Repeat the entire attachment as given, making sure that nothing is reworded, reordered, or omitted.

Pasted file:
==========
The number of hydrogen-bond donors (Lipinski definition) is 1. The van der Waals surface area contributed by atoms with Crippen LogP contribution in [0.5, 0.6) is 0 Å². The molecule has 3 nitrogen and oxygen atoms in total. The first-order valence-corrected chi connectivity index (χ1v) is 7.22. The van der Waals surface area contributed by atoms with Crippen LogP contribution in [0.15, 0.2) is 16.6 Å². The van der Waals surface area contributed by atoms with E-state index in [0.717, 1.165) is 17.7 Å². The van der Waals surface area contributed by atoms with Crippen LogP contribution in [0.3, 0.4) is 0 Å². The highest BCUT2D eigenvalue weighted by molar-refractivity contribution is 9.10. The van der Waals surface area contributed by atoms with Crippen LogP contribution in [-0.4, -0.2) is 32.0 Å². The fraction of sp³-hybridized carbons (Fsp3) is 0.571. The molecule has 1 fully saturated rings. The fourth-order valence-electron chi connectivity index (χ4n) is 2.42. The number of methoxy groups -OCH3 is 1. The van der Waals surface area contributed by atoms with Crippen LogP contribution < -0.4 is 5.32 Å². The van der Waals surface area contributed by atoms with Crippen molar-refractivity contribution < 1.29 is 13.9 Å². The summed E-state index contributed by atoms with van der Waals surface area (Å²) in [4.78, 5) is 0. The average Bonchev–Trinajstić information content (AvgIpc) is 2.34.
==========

The number of hydrogen-bond donors (Lipinski definition) is 1. The van der Waals surface area contributed by atoms with Crippen LogP contribution in [0.5, 0.6) is 0 Å². The molecule has 3 nitrogen and oxygen atoms in total. The first-order valence-corrected chi connectivity index (χ1v) is 7.22. The van der Waals surface area contributed by atoms with Crippen LogP contribution in [0.15, 0.2) is 16.6 Å². The van der Waals surface area contributed by atoms with E-state index in [0.717, 1.165) is 17.7 Å². The van der Waals surface area contributed by atoms with Crippen LogP contribution in [0.3, 0.4) is 0 Å². The highest BCUT2D eigenvalue weighted by molar-refractivity contribution is 9.10. The van der Waals surface area contributed by atoms with Crippen LogP contribution in [-0.4, -0.2) is 32.0 Å². The fraction of sp³-hybridized carbons (Fsp3) is 0.571. The molecule has 1 fully saturated rings. The fourth-order valence-electron chi connectivity index (χ4n) is 2.42. The number of methoxy groups -OCH3 is 1. The van der Waals surface area contributed by atoms with Crippen LogP contribution < -0.4 is 5.32 Å². The van der Waals surface area contributed by atoms with Crippen molar-refractivity contribution < 1.29 is 13.9 Å². The summed E-state index contributed by atoms with van der Waals surface area (Å²) in [4.78, 5) is 0. The average Bonchev–Trinajstić information content (AvgIpc) is 2.34.